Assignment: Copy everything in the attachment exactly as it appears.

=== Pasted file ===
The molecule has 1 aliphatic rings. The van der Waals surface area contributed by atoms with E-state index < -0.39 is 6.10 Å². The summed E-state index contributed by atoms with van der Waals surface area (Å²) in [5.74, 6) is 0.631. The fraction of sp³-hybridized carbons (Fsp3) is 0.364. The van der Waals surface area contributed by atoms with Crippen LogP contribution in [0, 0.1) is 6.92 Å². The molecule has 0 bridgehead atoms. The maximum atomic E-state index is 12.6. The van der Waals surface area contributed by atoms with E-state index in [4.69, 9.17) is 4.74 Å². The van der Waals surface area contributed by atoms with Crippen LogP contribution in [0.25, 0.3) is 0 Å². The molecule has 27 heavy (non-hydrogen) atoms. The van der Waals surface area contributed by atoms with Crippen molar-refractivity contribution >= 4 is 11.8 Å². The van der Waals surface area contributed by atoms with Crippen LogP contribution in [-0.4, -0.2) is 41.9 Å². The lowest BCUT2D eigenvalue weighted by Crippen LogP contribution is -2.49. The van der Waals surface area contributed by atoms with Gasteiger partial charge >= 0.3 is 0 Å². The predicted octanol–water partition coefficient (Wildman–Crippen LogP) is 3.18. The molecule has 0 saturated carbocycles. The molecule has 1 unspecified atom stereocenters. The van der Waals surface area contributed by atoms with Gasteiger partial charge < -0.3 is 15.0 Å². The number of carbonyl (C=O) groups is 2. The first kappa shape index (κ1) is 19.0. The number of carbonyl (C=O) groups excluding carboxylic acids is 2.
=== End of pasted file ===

The molecule has 1 aliphatic rings. The van der Waals surface area contributed by atoms with E-state index < -0.39 is 6.10 Å². The summed E-state index contributed by atoms with van der Waals surface area (Å²) in [5.74, 6) is 0.631. The fraction of sp³-hybridized carbons (Fsp3) is 0.364. The van der Waals surface area contributed by atoms with Crippen LogP contribution in [0, 0.1) is 6.92 Å². The molecule has 0 bridgehead atoms. The maximum atomic E-state index is 12.6. The van der Waals surface area contributed by atoms with E-state index in [4.69, 9.17) is 4.74 Å². The van der Waals surface area contributed by atoms with Crippen LogP contribution in [0.25, 0.3) is 0 Å². The molecule has 27 heavy (non-hydrogen) atoms. The van der Waals surface area contributed by atoms with Crippen molar-refractivity contribution >= 4 is 11.8 Å². The van der Waals surface area contributed by atoms with Crippen LogP contribution in [-0.4, -0.2) is 41.9 Å². The lowest BCUT2D eigenvalue weighted by Crippen LogP contribution is -2.49. The van der Waals surface area contributed by atoms with Gasteiger partial charge >= 0.3 is 0 Å². The predicted octanol–water partition coefficient (Wildman–Crippen LogP) is 3.18. The molecule has 0 saturated carbocycles. The molecule has 1 unspecified atom stereocenters. The van der Waals surface area contributed by atoms with Gasteiger partial charge < -0.3 is 15.0 Å². The number of carbonyl (C=O) groups is 2. The first kappa shape index (κ1) is 19.0. The number of carbonyl (C=O) groups excluding carboxylic acids is 2.